A systematic comparison of the profiles of inhaled ENaC blocker candidates on mucociliary clearance: are we under-dosing in clinical studies?
Henry Danahay1, Clive McCarthy1 and Martin Gosling1
1Enterprise Therapeutics, UK
Objectives: Recent clinical studies with ENaC modulator compounds have challenged the validity of the target for treating CF lung disease. Our aim was to establish retrospective human dose predictions for several of these compounds to understand whether this might be a factor in the failure of the clinical studies to show benefit.
Methods: ENaC modulators used in recent CF clinical studies were assessed in a sheep model of mucociliary clearance (MCC) and were compared with ETD001, a novel, non-amiloride based inhaled ENaC blocker (Enterprise Therapeutics), entering clinical development in 2019. Test compounds were administered directly into the sheep airways by aerosolization and MCC was measured by gamma-scintigraphy between 4-6h after the completion of dosing. Using the dose required to achieve a maximal increase in MCC in the sheep, an estimated ‘minimal effective clinical dose’ was calculated for each ENaC modulator.
Results: Each of the compounds studied induced a dose-dependent increase in MCC, typically reaching a maximum of between 20-25% clearance of the 99mTc-sulfur colloid tracer. Combining the predicted clinical dose (based on the sheep MCC model) with the actual dose/nebuliser used in the respective clinical study (www.clintrials.gov), suggests that all the ENaC modulators tested in the clinic to date have potentially been under-dosed by as much as 90%. This analysis further assumes that the healthy sheep airways in the MCC model predict for a clinical dose in a CF lung on a 1:1 basis. If a CF lung requires a higher dose than a sheep airway, the potential for under-dosing increases.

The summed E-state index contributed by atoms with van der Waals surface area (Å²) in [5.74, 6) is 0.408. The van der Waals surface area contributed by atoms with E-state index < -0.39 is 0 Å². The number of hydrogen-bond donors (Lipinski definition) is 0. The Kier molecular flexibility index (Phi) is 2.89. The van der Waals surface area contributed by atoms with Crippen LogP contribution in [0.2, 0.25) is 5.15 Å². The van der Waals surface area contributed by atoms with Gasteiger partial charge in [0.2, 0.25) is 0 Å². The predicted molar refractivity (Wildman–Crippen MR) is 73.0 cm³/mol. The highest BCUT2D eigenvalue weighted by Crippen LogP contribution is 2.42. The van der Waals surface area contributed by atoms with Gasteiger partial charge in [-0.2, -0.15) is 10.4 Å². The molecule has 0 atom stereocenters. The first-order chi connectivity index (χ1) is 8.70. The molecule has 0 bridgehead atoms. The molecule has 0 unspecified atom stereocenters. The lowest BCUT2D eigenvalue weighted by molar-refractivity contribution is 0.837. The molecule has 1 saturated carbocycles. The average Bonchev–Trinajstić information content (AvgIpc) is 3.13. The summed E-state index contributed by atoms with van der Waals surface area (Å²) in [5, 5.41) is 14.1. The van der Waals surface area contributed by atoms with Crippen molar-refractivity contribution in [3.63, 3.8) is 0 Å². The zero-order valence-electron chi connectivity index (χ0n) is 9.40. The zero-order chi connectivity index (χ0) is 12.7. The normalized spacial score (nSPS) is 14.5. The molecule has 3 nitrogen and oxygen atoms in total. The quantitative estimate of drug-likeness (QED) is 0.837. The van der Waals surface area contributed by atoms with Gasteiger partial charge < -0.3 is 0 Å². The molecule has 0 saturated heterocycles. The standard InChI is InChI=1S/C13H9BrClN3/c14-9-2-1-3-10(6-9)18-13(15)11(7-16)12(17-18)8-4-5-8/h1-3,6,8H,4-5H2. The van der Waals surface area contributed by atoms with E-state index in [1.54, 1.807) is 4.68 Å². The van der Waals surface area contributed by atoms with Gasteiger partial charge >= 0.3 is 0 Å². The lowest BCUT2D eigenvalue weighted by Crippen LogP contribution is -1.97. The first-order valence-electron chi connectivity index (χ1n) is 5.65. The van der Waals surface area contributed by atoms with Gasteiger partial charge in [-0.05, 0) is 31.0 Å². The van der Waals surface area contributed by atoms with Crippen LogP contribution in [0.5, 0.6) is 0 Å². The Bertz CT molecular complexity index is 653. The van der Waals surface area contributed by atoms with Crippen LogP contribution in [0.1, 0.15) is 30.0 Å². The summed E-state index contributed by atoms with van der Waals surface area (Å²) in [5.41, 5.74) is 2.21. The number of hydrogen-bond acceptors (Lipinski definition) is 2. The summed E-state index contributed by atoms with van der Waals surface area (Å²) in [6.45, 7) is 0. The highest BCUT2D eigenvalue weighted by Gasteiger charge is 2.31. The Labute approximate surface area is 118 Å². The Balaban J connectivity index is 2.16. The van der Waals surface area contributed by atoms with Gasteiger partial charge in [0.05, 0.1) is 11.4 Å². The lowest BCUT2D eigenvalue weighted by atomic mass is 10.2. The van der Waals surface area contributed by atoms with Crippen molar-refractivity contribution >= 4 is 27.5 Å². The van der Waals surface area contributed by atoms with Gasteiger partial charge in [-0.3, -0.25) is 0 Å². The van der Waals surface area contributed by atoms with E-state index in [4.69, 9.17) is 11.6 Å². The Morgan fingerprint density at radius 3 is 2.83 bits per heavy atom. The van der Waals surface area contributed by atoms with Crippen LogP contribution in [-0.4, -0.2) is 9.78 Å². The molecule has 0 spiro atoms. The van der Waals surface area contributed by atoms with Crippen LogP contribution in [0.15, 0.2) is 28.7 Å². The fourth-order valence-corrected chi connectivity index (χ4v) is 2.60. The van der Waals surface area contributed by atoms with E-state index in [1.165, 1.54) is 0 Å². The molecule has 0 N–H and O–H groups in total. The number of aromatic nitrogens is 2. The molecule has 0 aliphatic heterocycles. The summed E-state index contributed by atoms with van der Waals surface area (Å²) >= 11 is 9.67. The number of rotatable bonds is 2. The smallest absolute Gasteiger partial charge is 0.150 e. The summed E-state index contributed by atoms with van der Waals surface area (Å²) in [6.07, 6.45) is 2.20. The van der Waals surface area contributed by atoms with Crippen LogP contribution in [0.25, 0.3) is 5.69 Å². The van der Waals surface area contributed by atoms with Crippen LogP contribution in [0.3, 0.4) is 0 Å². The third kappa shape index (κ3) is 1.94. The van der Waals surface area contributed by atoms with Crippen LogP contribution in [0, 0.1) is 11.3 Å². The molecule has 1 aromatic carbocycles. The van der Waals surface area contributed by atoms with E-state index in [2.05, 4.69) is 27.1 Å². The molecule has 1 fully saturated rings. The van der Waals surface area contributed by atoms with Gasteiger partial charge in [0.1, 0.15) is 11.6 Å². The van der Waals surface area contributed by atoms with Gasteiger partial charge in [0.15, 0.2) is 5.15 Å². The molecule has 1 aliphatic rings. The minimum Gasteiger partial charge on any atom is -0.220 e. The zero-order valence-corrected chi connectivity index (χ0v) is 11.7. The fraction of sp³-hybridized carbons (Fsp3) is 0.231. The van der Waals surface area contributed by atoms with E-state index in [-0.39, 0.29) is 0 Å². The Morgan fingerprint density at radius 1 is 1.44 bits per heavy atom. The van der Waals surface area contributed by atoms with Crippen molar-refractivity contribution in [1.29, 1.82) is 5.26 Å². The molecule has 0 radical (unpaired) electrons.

Conclusions: The pre-clinical safety profile of ETD001 currently enables doses of between 30-40x above the minimum predicted clinically efficacious dose to be tested in clinical studies. This profile provides a good opportunity to test the ENaC therapeutic hypothesis and ultimately provide a new therapy for CF patients.